Green New Deal Plan - City Regional Network

Environmental Reconstruction

This category includes several of the issue areas in the American Society of Civil Engineers' (ASCE) Report card on the Infrastructure. Some of these, as in national parks, involve areas that are actually outside what is being referred to here as City Regions, but most of these issue areas involve ecosystems within city regions. There is also the larger issue of reviving ecosystems that have been damaged, or even creating large park-like areas, such as a proposed Buffalo Commons that would cover a large part of the Great Plains, or long wildlife corridors. Also, fish sanctuaries should be established to allow to oceans to repopulate.

Public parks and recreation

According to the American Society of Civil Engineers' report card on public parks and recreation, there is an $18.5 billion shortfall in funding. It is unclear if this is an annual shortfall. In addition, about $11 billion in needed repairs have not been done. Thus, we need $20 billion per year to keep parks and recreation at a high level of performance. A new Civilian Conservation Corps(CCC) could be established to improve parks and recreation areas. As in the original, a new CCC could include projects such as erosion control and planting of trees. While these activities actually might be more appropriately included as part of the production section of the Green New Deal, we can keep this as part of environmental reconstruction, since environmental reconstruction is related to production anyway -- and because all parts of the Green New Deal are related to each other, in any case.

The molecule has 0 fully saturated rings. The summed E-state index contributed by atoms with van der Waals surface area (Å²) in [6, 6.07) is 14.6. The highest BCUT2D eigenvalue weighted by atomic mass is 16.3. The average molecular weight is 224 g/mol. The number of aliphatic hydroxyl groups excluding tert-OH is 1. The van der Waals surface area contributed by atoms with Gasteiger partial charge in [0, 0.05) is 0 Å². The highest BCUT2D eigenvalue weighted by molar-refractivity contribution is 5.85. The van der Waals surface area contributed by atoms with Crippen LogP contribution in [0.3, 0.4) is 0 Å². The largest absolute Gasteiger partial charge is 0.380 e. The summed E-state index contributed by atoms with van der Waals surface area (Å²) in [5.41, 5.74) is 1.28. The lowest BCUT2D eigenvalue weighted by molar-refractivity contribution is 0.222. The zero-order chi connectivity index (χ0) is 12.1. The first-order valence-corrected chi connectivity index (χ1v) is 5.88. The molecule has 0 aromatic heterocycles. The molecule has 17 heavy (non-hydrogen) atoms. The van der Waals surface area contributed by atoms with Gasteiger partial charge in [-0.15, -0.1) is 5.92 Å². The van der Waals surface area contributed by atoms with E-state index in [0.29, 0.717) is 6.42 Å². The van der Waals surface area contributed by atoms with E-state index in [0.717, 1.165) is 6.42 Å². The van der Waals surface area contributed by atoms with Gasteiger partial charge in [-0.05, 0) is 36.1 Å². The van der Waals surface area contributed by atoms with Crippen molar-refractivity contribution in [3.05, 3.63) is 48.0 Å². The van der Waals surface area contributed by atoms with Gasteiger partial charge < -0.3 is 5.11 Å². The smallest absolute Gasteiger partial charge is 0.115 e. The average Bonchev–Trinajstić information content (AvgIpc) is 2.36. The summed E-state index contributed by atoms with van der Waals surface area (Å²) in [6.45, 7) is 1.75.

In order to include these extra responsibilities of a CCC, let's add $10 billion more per year, so that we would be spending $30 billion per year. Assuming little need for manufacturing, say 5%, then 570,000 people could be employed, plus 30,000 more for manufacturing.

Hazardous Wastes

According to the ASCE, a 2004 study by the EPA estimated that $209 billion would be needed to clean up all hazardous sites in the next 30 to 35 years. Let's assume $10 billion per year for 20 years, although it is quite possible this is an underestimate. Then we have 200,000 jobs; let's assume less than normal manufacturing, since these jobs are mainly service jobs, so let's assume 20,000 manufacturing jobs.

Solid Wastes

According to the ASCE, solid waste management is one of the better infrastructure programs in the United States. However, the Green New Deal foresees the eventual elimination of solid waste. Therefore, money for solid waste improvement is part of the recycling program in the Green New Deal.